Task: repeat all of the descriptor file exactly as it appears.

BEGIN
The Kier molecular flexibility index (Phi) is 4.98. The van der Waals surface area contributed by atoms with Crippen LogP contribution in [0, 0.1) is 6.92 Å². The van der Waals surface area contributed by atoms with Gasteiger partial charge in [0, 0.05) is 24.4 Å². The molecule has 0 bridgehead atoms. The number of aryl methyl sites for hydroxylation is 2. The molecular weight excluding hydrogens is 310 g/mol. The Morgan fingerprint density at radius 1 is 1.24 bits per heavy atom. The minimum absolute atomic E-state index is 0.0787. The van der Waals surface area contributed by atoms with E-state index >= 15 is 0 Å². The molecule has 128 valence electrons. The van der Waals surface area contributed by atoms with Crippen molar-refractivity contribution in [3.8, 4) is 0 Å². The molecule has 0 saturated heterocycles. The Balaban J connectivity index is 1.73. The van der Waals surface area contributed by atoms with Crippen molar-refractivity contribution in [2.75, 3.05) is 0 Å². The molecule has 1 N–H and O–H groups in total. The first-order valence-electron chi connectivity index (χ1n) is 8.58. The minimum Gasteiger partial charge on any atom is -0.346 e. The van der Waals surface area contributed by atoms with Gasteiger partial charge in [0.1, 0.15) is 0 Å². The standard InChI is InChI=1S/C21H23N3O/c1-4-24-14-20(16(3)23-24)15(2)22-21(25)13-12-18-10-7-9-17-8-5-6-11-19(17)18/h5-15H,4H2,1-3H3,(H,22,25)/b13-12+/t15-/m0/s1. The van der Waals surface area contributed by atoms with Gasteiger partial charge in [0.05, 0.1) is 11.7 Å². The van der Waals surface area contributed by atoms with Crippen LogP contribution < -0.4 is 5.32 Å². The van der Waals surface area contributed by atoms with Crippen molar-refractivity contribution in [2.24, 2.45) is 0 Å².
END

The Kier molecular flexibility index (Phi) is 4.98. The van der Waals surface area contributed by atoms with Crippen LogP contribution in [0, 0.1) is 6.92 Å². The van der Waals surface area contributed by atoms with Gasteiger partial charge in [0, 0.05) is 24.4 Å². The molecule has 0 bridgehead atoms. The number of aryl methyl sites for hydroxylation is 2. The molecular weight excluding hydrogens is 310 g/mol. The Morgan fingerprint density at radius 1 is 1.24 bits per heavy atom. The minimum absolute atomic E-state index is 0.0787. The van der Waals surface area contributed by atoms with E-state index >= 15 is 0 Å². The molecule has 128 valence electrons. The van der Waals surface area contributed by atoms with Crippen molar-refractivity contribution in [3.8, 4) is 0 Å². The molecule has 0 saturated heterocycles. The Balaban J connectivity index is 1.73. The van der Waals surface area contributed by atoms with Crippen molar-refractivity contribution in [2.75, 3.05) is 0 Å². The molecule has 1 N–H and O–H groups in total. The first-order valence-electron chi connectivity index (χ1n) is 8.58. The minimum Gasteiger partial charge on any atom is -0.346 e. The van der Waals surface area contributed by atoms with Gasteiger partial charge in [0.1, 0.15) is 0 Å². The standard InChI is InChI=1S/C21H23N3O/c1-4-24-14-20(16(3)23-24)15(2)22-21(25)13-12-18-10-7-9-17-8-5-6-11-19(17)18/h5-15H,4H2,1-3H3,(H,22,25)/b13-12+/t15-/m0/s1. The van der Waals surface area contributed by atoms with Gasteiger partial charge in [0.05, 0.1) is 11.7 Å². The van der Waals surface area contributed by atoms with Crippen LogP contribution < -0.4 is 5.32 Å². The van der Waals surface area contributed by atoms with Crippen molar-refractivity contribution in [2.24, 2.45) is 0 Å².